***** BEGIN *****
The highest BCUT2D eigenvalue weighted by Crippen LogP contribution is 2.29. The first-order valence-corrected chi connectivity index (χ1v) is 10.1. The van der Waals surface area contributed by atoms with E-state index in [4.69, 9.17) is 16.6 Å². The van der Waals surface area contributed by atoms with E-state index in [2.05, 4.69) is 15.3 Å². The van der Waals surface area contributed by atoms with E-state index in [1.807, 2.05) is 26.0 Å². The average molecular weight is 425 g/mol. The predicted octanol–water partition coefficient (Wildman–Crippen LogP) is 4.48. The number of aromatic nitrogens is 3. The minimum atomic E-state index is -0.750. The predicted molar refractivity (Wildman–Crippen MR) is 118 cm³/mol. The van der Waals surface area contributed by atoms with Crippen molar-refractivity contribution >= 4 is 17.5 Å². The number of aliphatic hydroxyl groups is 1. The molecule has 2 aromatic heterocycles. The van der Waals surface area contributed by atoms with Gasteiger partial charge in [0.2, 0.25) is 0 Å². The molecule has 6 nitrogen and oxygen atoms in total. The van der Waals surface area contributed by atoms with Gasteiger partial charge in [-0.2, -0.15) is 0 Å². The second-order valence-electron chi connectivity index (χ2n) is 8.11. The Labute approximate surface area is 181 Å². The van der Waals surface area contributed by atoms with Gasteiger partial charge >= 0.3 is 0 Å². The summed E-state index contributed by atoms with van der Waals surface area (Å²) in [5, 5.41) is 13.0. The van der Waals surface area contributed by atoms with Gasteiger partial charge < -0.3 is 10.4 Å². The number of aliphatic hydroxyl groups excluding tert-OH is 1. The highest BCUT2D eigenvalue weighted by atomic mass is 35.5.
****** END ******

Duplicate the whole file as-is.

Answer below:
The highest BCUT2D eigenvalue weighted by Crippen LogP contribution is 2.29. The first-order valence-corrected chi connectivity index (χ1v) is 10.1. The van der Waals surface area contributed by atoms with E-state index in [4.69, 9.17) is 16.6 Å². The van der Waals surface area contributed by atoms with E-state index in [2.05, 4.69) is 15.3 Å². The van der Waals surface area contributed by atoms with E-state index in [1.807, 2.05) is 26.0 Å². The average molecular weight is 425 g/mol. The predicted octanol–water partition coefficient (Wildman–Crippen LogP) is 4.48. The number of aromatic nitrogens is 3. The minimum atomic E-state index is -0.750. The predicted molar refractivity (Wildman–Crippen MR) is 118 cm³/mol. The van der Waals surface area contributed by atoms with Crippen molar-refractivity contribution >= 4 is 17.5 Å². The number of aliphatic hydroxyl groups is 1. The molecule has 2 aromatic heterocycles. The van der Waals surface area contributed by atoms with Gasteiger partial charge in [0.2, 0.25) is 0 Å². The molecule has 6 nitrogen and oxygen atoms in total. The van der Waals surface area contributed by atoms with Gasteiger partial charge in [-0.2, -0.15) is 0 Å². The second-order valence-electron chi connectivity index (χ2n) is 8.11. The Labute approximate surface area is 181 Å². The van der Waals surface area contributed by atoms with Gasteiger partial charge >= 0.3 is 0 Å². The summed E-state index contributed by atoms with van der Waals surface area (Å²) in [5, 5.41) is 13.0. The van der Waals surface area contributed by atoms with Gasteiger partial charge < -0.3 is 10.4 Å². The number of aliphatic hydroxyl groups excluding tert-OH is 1. The highest BCUT2D eigenvalue weighted by atomic mass is 35.5.